Aspiring fashion designer launches her career
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Twenty-two-year-old Kellisa Ally-Clarke and samples of her work
Twenty-two-year-old Kellisa Ally-Clarke and samples of her work

IT was Donna Karan who said, “Design is a constant challenge to balance comfort with luxe, the practical with the desirable.”

This is the dream of 22-year-old Kellisa Ally-Clarke, who hails from Uitvlugt, West Coast Demerara and whose passion is to one day establish her own clothing brand
The Pepperpot Magazine recently sat down with Clarke, who related how she started her business.

“I started my small business in 2019 after I began studying Garment Construction at the Carnegie School of Home Economics. I was actually inspired by just watching anyone who was able to sew and make items for themselves, because I always wanted to be able to make things for myself. I then decided to use my skill and take a chance,” she explained. “I invested every dollar I had into creating bags which can be used for storing cosmetics or personal items. In the beginning, I faced a few challenges, but I kept on going and investing while looking for more product ideas that were on-demand or trending, and so my product list expanded. Today, my business has much [sic] more products to offer and I do see K. ALLY DESIGNS stepping into the fashion world in the future. I do not have a physical location as yet, but I do offer pick up (at a public place) or delivery (with a fee attached). I thank God for my skills and the persons around me who have always encouraged and helped me in the beginning and even now, especially my husband. Thanks to my customers and everyone who would’ve[sic] supported me in any way possible.”

Clarke related during her interview that she exercises her creativity to provide handmade products such as bonnets, cosmetic bags, satin pillowcases, hair scrunchies, headbands, satin Scarfs, turban towels, robes and more for her clients and customers.

She added that at K. Ally designs, they strive to provide local, quality handmade products at a reasonable cost to satisfy our customers’ needs.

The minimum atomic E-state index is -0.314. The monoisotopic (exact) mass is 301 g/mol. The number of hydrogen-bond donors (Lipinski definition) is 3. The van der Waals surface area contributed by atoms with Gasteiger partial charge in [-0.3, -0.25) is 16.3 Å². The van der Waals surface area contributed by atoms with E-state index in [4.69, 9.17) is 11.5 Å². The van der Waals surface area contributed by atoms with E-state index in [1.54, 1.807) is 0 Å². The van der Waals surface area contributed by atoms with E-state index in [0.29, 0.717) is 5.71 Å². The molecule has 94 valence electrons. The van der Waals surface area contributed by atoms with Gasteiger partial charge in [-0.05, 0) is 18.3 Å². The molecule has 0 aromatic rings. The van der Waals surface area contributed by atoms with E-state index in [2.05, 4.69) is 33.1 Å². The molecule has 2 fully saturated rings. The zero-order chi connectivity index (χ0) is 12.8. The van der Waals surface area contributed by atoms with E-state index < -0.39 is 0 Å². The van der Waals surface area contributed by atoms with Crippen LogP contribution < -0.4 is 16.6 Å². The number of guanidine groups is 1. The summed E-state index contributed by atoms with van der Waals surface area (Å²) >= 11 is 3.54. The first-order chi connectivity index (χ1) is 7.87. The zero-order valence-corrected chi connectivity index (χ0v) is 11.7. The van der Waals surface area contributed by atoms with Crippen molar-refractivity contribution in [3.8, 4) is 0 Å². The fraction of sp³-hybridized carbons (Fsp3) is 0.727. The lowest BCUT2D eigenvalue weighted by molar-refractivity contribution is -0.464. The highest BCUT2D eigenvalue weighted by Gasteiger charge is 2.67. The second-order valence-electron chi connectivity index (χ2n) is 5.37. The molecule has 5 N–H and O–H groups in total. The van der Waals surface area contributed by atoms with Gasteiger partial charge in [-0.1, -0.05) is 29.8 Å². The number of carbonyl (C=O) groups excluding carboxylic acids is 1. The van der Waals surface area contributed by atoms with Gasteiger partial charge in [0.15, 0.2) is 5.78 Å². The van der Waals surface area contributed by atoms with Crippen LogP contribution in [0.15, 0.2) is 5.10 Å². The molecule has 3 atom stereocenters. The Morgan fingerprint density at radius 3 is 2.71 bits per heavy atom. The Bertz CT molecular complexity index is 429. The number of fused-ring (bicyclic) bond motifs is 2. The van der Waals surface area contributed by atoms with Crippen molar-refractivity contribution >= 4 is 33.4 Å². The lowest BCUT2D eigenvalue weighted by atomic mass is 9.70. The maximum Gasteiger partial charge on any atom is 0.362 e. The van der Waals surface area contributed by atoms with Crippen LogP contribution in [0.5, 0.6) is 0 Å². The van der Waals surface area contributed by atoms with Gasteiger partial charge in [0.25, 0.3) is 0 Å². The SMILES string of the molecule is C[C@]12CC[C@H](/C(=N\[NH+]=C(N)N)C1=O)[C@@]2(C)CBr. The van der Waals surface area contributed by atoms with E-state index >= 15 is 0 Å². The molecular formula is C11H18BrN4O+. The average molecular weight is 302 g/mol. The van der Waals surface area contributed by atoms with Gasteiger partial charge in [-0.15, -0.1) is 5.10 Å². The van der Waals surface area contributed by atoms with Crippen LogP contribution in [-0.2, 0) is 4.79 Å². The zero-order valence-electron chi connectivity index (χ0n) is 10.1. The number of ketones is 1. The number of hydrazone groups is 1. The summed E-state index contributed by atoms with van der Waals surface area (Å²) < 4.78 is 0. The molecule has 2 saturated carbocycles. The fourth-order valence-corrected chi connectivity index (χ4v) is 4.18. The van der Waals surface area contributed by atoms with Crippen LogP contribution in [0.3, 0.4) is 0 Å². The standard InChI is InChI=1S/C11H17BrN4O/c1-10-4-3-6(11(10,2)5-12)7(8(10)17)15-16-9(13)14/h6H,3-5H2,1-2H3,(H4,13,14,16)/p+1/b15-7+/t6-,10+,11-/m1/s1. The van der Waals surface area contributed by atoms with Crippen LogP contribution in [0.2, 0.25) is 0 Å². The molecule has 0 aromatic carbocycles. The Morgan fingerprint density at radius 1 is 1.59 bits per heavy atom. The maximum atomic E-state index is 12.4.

Clarke contends that her products are geared for young women and working women.

Clarke told the Pepperpot Magazine that she received her inspiration from watching her family members excelling in their area of craft.

“Actually, my grandfather was a tailor, my father took that up and growing up, I would watch my father sew, cut and do all of these things and I said, you know one day [I could do this] because it is so fascinating. Just from a piece of cloth you can make a whole outfit. As I learnt my passion for it grew, because it covers a wide range of things, I can now teach people as old as 63,” Clarke said.

The local aspiring fashion entrepreneur is of the view that there were times of discouragement and disillusionment in any business venture.

Therefore, to cushion the negative feeling and stigma, shehas resorted to social media as an alternative, thus finding the needs of young people.

Future plans
“I want to make full garments for models and having my own brand line,” Clarke told the Pepperpot Magazine.
The response from Clarke’s customers and clients has been good.

She made mention of the fact that she has plans of getting her own school and her own product line.
In a recent article published by the Guyana Chronicle dated April 16, 2021, Fashion designer, entrepreneur, and philanthropist Sonia Noel launched an entrepreneurial project in Region Eight.

The project was geared at enabling young ladies and girls, much like Clarke, to build confidence in themselves.

These areas include: make a date and set a small, achievable goal; commit to the task, take baby steps, hold yourself accountable, motivate yourself and engage in positive self-talk, don’t compare yourself to others, don’t strive for perfection, don’t beat yourself up when you make a mistake, focus on the things you can change, do things that you enjoy, and celebrate small achievements.

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